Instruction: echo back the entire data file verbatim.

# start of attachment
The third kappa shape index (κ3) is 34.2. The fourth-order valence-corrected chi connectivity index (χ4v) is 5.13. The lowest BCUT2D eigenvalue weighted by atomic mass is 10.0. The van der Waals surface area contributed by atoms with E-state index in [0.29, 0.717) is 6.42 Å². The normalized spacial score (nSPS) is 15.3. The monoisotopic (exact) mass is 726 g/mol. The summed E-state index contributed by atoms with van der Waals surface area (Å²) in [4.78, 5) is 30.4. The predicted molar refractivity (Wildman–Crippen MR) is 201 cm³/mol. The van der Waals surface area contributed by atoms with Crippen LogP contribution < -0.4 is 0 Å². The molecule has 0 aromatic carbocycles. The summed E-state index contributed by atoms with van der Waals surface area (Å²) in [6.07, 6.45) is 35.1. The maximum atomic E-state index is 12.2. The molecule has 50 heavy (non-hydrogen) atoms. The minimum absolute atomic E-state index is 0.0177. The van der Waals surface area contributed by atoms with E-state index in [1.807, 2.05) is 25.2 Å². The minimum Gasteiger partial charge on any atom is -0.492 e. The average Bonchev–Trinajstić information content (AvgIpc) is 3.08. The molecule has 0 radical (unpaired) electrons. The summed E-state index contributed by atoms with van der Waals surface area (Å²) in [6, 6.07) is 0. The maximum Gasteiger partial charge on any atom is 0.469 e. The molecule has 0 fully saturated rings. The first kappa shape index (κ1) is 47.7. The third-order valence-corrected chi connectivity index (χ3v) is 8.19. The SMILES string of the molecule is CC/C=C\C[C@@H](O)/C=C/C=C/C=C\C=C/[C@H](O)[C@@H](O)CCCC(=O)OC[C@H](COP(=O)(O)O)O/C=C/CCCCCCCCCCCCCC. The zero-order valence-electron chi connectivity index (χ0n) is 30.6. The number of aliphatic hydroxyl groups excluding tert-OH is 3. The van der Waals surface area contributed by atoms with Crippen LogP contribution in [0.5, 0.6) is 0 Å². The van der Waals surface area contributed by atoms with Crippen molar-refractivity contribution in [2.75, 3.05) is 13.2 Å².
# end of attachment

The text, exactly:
The third kappa shape index (κ3) is 34.2. The fourth-order valence-corrected chi connectivity index (χ4v) is 5.13. The lowest BCUT2D eigenvalue weighted by atomic mass is 10.0. The van der Waals surface area contributed by atoms with E-state index in [0.29, 0.717) is 6.42 Å². The normalized spacial score (nSPS) is 15.3. The monoisotopic (exact) mass is 726 g/mol. The summed E-state index contributed by atoms with van der Waals surface area (Å²) in [4.78, 5) is 30.4. The predicted molar refractivity (Wildman–Crippen MR) is 201 cm³/mol. The van der Waals surface area contributed by atoms with Crippen LogP contribution < -0.4 is 0 Å². The molecule has 0 aromatic carbocycles. The summed E-state index contributed by atoms with van der Waals surface area (Å²) in [6.07, 6.45) is 35.1. The maximum atomic E-state index is 12.2. The molecule has 50 heavy (non-hydrogen) atoms. The minimum absolute atomic E-state index is 0.0177. The van der Waals surface area contributed by atoms with E-state index in [1.807, 2.05) is 25.2 Å². The minimum Gasteiger partial charge on any atom is -0.492 e. The average Bonchev–Trinajstić information content (AvgIpc) is 3.08. The molecule has 0 radical (unpaired) electrons. The summed E-state index contributed by atoms with van der Waals surface area (Å²) in [6, 6.07) is 0. The maximum Gasteiger partial charge on any atom is 0.469 e. The molecule has 0 fully saturated rings. The first kappa shape index (κ1) is 47.7. The third-order valence-corrected chi connectivity index (χ3v) is 8.19. The SMILES string of the molecule is CC/C=C\C[C@@H](O)/C=C/C=C/C=C\C=C/[C@H](O)[C@@H](O)CCCC(=O)OC[C@H](COP(=O)(O)O)O/C=C/CCCCCCCCCCCCCC. The zero-order valence-electron chi connectivity index (χ0n) is 30.6. The number of aliphatic hydroxyl groups excluding tert-OH is 3. The van der Waals surface area contributed by atoms with Crippen LogP contribution in [0.5, 0.6) is 0 Å². The van der Waals surface area contributed by atoms with Crippen molar-refractivity contribution in [2.75, 3.05) is 13.2 Å².